Hellenistic Engineering.

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  • Author(s): Holden, Constance
  • Source:
    Science. 11/11/2005, Vol. 310 Issue 5750, p968-968. 1/3p.
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    • Abstract:
      This article reports that last month in Athens, Greece, scientists unveiled a working model of a mysterious instrument discovered a century ago in the ruins of a 2000-year-old Greek shipwreck. Found as a crusted bronze mass in the cargo of a ship that sank off the island of Antikythera, the instrument, dubbed the "Antikythera Mechanism," was a jumble of gears and dials encased in a wooden box. In 1989, engineer Michael Wright, now at Imperial College London, and Sydney University computer scientist Allan Bromley applied more advanced imaging technology to determine the level of each wheel and gear within the mass. Bromley's death interrupted the work, but in 2002, Wright started again on a reconstruction. His complete working model, unveiled at the Second Conference on Ancient Greek Technology in Athens, demonstrates that the mechanism included a complete planetarium, showing the orbits, or epicycles as the Greeks called them, of not only the sun and moon but also the five planets known to the Greeks, Venus, Mars, Jupiter, Saturn, and Mercury.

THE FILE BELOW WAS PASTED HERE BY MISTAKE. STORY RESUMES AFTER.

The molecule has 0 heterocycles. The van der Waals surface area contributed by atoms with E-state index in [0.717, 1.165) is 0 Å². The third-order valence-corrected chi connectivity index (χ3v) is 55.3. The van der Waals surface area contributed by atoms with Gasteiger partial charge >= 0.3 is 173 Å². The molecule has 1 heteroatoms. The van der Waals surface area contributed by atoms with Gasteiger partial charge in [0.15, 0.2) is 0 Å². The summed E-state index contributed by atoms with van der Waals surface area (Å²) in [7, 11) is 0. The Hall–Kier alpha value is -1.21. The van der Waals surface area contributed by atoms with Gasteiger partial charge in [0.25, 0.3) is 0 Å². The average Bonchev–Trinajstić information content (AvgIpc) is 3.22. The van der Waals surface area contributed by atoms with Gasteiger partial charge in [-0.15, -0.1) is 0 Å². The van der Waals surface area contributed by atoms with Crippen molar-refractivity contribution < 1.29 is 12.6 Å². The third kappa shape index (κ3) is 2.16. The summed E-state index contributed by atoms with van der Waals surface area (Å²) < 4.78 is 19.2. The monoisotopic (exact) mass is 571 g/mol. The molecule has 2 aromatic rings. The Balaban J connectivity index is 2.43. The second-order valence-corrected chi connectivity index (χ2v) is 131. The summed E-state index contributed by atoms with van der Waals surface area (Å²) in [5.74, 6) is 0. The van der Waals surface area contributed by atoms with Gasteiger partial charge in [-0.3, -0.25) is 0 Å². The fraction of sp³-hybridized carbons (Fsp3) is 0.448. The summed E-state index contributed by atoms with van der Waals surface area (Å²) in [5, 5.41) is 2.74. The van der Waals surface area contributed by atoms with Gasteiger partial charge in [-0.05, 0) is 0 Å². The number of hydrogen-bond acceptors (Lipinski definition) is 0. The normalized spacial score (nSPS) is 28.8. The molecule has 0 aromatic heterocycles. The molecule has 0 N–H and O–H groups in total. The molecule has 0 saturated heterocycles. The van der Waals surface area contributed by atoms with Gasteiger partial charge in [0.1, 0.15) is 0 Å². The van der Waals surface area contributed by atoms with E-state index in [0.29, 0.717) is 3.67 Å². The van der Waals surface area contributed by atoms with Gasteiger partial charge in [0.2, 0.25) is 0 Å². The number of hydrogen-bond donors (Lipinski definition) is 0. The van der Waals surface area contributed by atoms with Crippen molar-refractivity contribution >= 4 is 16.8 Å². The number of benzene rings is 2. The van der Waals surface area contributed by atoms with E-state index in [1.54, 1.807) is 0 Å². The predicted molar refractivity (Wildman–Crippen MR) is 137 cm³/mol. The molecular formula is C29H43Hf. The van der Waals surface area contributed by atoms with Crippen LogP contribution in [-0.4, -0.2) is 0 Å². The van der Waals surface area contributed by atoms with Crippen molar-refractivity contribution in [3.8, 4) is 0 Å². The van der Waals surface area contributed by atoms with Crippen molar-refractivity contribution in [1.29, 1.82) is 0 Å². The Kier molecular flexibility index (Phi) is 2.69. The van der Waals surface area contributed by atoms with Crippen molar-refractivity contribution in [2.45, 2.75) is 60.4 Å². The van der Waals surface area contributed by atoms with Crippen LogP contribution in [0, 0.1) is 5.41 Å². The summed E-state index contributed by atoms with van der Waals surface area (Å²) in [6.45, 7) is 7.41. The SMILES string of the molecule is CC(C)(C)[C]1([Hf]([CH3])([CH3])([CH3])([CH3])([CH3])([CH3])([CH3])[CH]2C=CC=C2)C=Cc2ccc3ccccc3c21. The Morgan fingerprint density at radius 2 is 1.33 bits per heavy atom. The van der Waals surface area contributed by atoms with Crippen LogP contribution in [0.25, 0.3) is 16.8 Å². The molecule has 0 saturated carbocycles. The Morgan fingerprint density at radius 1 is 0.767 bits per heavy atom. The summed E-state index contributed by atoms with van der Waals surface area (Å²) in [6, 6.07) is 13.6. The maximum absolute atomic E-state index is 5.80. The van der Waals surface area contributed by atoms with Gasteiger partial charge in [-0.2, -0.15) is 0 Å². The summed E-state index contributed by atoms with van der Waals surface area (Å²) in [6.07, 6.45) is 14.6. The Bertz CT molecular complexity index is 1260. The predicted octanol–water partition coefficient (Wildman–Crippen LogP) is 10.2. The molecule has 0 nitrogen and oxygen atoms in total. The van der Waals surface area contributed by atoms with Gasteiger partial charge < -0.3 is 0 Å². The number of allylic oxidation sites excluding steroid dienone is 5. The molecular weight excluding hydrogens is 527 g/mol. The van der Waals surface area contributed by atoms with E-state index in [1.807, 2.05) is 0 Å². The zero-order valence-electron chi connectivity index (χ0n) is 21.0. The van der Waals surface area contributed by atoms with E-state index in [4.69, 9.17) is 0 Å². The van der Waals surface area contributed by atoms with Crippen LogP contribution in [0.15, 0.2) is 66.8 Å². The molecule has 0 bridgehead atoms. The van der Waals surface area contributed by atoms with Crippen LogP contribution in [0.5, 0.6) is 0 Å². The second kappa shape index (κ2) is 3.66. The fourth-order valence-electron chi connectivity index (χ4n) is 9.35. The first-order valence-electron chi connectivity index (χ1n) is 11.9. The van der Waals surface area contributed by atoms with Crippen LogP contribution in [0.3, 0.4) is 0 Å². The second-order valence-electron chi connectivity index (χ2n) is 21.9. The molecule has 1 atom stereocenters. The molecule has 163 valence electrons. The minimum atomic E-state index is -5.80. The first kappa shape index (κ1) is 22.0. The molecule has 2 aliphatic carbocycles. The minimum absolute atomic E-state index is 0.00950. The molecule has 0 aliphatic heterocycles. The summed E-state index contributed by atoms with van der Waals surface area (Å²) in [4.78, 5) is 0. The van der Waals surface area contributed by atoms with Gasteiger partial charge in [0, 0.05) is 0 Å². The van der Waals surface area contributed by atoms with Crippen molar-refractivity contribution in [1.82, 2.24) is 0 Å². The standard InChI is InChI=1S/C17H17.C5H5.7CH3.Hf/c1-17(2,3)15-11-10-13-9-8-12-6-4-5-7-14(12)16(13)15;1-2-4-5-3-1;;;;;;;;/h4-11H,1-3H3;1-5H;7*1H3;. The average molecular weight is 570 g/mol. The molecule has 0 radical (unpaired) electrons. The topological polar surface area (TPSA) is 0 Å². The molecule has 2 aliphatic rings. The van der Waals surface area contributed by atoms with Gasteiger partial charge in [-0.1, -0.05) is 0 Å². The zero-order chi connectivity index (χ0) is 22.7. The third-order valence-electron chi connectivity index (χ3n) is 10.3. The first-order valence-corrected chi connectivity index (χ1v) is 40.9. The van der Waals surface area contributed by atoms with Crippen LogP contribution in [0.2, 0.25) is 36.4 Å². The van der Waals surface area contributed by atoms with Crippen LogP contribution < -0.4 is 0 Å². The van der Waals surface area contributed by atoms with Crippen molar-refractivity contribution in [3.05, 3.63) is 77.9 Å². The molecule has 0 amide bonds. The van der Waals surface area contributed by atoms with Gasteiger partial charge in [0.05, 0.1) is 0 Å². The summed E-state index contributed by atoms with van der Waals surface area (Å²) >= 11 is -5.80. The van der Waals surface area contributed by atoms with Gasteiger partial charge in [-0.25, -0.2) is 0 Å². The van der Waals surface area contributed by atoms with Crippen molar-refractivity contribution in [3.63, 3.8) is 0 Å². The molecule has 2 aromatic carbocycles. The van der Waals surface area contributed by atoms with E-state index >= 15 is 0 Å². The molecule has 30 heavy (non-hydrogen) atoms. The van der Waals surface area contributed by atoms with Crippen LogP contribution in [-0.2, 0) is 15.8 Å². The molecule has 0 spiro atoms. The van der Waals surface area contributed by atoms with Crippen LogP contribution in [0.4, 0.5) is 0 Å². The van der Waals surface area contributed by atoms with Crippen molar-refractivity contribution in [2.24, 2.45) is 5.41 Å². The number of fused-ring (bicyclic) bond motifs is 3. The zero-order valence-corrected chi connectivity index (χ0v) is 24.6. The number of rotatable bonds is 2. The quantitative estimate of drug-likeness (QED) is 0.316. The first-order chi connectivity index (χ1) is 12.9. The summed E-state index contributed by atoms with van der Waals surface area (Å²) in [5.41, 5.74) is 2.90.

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  • Citations
    • ABNT:
      HOLDEN, C. Hellenistic Engineering. Science, [s. l.], v. 310, n. 5750, p. 968, 2005. DOI 10.1126/science.310.5750.968b. Disponível em: http://search.ebscohost.com/login.aspx?direct=true&site=eds-live&db=hch&AN=18924087. Acesso em: 25 nov. 2020.
    • AMA:
      Holden C. Hellenistic Engineering. Science. 2005;310(5750):968. doi:10.1126/science.310.5750.968b
    • APA:
      Holden, C. (2005). Hellenistic Engineering. Science, 310(5750), 968. https://doi.org/10.1126/science.310.5750.968b
    • Chicago/Turabian: Author-Date:
      Holden, Constance. 2005. “Hellenistic Engineering.” Science 310 (5750): 968. doi:10.1126/science.310.5750.968b.
    • Harvard:
      Holden, C. (2005) ‘Hellenistic Engineering’, Science, 310(5750), p. 968. doi: 10.1126/science.310.5750.968b.
    • Harvard: Australian:
      Holden, C 2005, ‘Hellenistic Engineering’, Science, vol. 310, no. 5750, p. 968, viewed 25 November 2020, .
    • MLA:
      Holden, Constance. “Hellenistic Engineering.” Science, vol. 310, no. 5750, Nov. 2005, p. 968. EBSCOhost, doi:10.1126/science.310.5750.968b.
    • Chicago/Turabian: Humanities:
      Holden, Constance. “Hellenistic Engineering.” Science 310, no. 5750 (November 11, 2005): 968. doi:10.1126/science.310.5750.968b.
    • Vancouver/ICMJE:
      Holden C. Hellenistic Engineering. Science [Internet]. 2005 Nov 11 [cited 2020 Nov 25];310(5750):968. Available from: http://search.ebscohost.com/login.aspx?direct=true&site=eds-live&db=hch&AN=18924087